The first digital electronic device employed to collect nuclear data was the binary electronic counter (scaler) of the 1930s. In the next decade single and multichannel pulse-height analyzers appeared, still using vacuum tubes. In the 1950s theMoreThe first digital electronic device employed to collect nuclear data was the binary electronic counter (scaler) of the 1930s.
In the next decade single and multichannel pulse-height analyzers appeared, still using vacuum tubes. In the 1950s the development of multichannel analyzers continued vigorously, with vast improvement of the analog-to-digital converter sections and with the introduction of computer-type memories, based first on acoustic delay lines and a short time later on ferrite cores. The replacement of vacuum tubes by transistors beginning in the latter half of the 1950s accelerated the pace of development and application of all types of electronic laboratory instruments.The 1960s was the decade of the computer.
Before the 1960s almost no on-line computers were used in nuclear research, but since about 1962 the computer has moved into the nuclear laboratory. It provides the research worker with an immensely flexible, powerful, and accurate tool capable of raising the research output of a laboratory while eliminating the most tedious part of the experimental work.The phenomenal speed of development of computer hardware, software, and methodology contributes to the difficulty experienced by everybody involved in decision-making processes regarding data-acquisition systems.
Since the cost of a computer system is often a sizable fraction of the total cost of a new laboratory, there is urgent need for a set of guiding rules or principles for use by a laboratory director planning a system, a reviewer going over a proposal for support, or a potential funding agency considering proposals and reviews. The purpose of this report is to assist in filling this need.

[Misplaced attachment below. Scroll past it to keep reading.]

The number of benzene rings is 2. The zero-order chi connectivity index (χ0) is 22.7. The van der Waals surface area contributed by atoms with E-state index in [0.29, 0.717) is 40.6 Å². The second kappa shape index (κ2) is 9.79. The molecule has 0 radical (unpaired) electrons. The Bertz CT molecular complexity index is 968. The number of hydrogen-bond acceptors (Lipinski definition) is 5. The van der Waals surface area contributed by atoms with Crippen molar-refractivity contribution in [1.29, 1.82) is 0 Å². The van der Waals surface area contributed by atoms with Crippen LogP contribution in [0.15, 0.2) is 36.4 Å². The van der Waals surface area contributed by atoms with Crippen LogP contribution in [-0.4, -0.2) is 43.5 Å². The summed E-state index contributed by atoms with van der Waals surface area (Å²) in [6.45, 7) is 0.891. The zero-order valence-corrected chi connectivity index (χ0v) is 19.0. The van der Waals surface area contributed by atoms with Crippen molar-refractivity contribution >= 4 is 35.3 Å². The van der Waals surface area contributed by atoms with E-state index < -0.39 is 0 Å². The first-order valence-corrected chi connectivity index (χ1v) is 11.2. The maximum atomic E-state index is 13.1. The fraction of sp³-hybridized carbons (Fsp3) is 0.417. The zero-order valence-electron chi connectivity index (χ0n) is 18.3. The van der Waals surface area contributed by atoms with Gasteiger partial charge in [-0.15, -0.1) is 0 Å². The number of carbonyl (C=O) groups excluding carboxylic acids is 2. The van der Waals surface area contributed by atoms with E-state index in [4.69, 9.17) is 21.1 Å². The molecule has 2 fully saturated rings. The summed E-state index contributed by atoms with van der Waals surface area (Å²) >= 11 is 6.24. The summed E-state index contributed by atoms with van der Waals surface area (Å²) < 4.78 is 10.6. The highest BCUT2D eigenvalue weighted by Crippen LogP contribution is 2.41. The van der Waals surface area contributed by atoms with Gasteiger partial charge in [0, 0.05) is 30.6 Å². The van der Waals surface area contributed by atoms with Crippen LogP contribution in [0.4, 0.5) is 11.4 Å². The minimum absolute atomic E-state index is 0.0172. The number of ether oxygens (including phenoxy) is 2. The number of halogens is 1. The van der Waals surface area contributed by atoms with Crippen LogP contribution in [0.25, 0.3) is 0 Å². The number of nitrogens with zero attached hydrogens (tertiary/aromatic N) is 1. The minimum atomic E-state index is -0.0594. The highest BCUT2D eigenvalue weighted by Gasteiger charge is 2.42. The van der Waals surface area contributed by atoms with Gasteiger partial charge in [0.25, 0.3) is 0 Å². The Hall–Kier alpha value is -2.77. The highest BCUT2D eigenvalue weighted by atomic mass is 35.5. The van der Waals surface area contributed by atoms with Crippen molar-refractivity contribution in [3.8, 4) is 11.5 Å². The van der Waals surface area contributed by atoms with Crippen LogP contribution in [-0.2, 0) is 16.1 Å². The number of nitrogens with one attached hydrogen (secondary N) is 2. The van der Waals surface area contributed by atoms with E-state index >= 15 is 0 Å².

The material presented is current through 1969. Although we deal with a field that is developing rapidly, we hope that a substantial portion of the material covered will have long-lasting value.The report was prepared by the Ad Hoc Panel on On-Line Computers in Nuclear Research of the Committee on Nuclear Science, National Research Council. Appointed in March 1968, the Panel first met in Washington, D.C., on April 22, 1968.The original members of the Panel were H.
W. Fulbright, H. L. Gelernter, L. J. Lidofsky, D. Ophir (through late 1968), L. B. Robinson, and M. W. Sachs. In June 1968, this group prepared an interim report. L. J. Lidofsky was on sabbatical leave in Europe and therefore could not participate during the academic year 1968-1969. Early in 1969 J. F. Mollenauer and J. Hahn joined the Panel.The Panel has reviewed the present state of the field and has attempted to anticipate future needs.
We have agreed on many important matters, including especially useful design features for computers employed in data acquisition, as well as types of organization of data-acquisition systems suitable for various purposes, types of software that manufacturers should supply, and approximate costs of systems, and we present a number of recommendations in these areas.
However, the Panel makes no recommendation on standards for computer hardware, such as logic levels and polarities, because of a conviction that these are now rapidly being established as a result of sound engineering progress and the pressure of economic competition in the fast-moving computer business.Throughout this report we have expressed opinions based on our own experience and on the best information at our disposal. The nature of the report seemed to demand some discussion of properties of specific computers by name.
We have tried to be neither misleading nor unjust in our evaluations.